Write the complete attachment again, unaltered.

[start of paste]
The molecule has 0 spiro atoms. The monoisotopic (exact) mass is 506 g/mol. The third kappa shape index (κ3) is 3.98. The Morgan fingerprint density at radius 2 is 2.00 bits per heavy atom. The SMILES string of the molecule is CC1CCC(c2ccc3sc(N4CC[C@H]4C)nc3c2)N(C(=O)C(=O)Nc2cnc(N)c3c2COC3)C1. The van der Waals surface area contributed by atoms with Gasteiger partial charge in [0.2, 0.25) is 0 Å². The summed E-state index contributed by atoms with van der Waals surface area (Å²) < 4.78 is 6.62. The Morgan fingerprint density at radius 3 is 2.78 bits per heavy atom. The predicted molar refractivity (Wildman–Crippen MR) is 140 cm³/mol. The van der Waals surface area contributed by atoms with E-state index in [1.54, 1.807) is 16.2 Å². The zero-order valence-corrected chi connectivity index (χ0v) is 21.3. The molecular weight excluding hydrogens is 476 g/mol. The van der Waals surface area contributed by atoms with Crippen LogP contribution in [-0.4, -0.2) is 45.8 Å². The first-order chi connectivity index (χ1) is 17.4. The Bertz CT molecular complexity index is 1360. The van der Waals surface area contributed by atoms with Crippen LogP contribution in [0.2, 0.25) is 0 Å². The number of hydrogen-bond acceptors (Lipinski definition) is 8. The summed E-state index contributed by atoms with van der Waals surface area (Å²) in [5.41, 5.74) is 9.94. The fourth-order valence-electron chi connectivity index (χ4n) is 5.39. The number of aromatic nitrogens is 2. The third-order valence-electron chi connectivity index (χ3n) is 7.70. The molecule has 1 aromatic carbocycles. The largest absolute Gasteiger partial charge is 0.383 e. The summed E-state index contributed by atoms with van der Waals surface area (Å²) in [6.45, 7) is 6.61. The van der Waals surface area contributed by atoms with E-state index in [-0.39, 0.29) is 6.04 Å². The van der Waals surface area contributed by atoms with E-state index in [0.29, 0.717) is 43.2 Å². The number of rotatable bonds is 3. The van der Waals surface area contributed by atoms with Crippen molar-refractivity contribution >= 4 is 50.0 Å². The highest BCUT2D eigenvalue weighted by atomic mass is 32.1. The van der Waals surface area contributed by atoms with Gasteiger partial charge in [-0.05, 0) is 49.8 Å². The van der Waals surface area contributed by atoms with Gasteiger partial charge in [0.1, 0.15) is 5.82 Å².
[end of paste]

The molecule has 0 spiro atoms. The monoisotopic (exact) mass is 506 g/mol. The third kappa shape index (κ3) is 3.98. The Morgan fingerprint density at radius 2 is 2.00 bits per heavy atom. The SMILES string of the molecule is CC1CCC(c2ccc3sc(N4CC[C@H]4C)nc3c2)N(C(=O)C(=O)Nc2cnc(N)c3c2COC3)C1. The van der Waals surface area contributed by atoms with Gasteiger partial charge in [0.2, 0.25) is 0 Å². The summed E-state index contributed by atoms with van der Waals surface area (Å²) < 4.78 is 6.62. The Morgan fingerprint density at radius 3 is 2.78 bits per heavy atom. The predicted molar refractivity (Wildman–Crippen MR) is 140 cm³/mol. The van der Waals surface area contributed by atoms with E-state index in [1.54, 1.807) is 16.2 Å². The zero-order valence-corrected chi connectivity index (χ0v) is 21.3. The molecular weight excluding hydrogens is 476 g/mol. The van der Waals surface area contributed by atoms with Crippen LogP contribution in [-0.4, -0.2) is 45.8 Å². The first-order chi connectivity index (χ1) is 17.4. The Bertz CT molecular complexity index is 1360. The van der Waals surface area contributed by atoms with Crippen LogP contribution in [0.2, 0.25) is 0 Å². The number of hydrogen-bond acceptors (Lipinski definition) is 8. The summed E-state index contributed by atoms with van der Waals surface area (Å²) in [5.41, 5.74) is 9.94. The fourth-order valence-electron chi connectivity index (χ4n) is 5.39. The number of aromatic nitrogens is 2. The third-order valence-electron chi connectivity index (χ3n) is 7.70. The molecule has 1 aromatic carbocycles. The largest absolute Gasteiger partial charge is 0.383 e. The summed E-state index contributed by atoms with van der Waals surface area (Å²) in [6.45, 7) is 6.61. The van der Waals surface area contributed by atoms with E-state index in [-0.39, 0.29) is 6.04 Å². The van der Waals surface area contributed by atoms with E-state index in [0.29, 0.717) is 43.2 Å². The number of rotatable bonds is 3. The van der Waals surface area contributed by atoms with Crippen molar-refractivity contribution >= 4 is 50.0 Å². The highest BCUT2D eigenvalue weighted by atomic mass is 32.1. The van der Waals surface area contributed by atoms with Gasteiger partial charge in [-0.05, 0) is 49.8 Å². The van der Waals surface area contributed by atoms with Gasteiger partial charge in [0.1, 0.15) is 5.82 Å².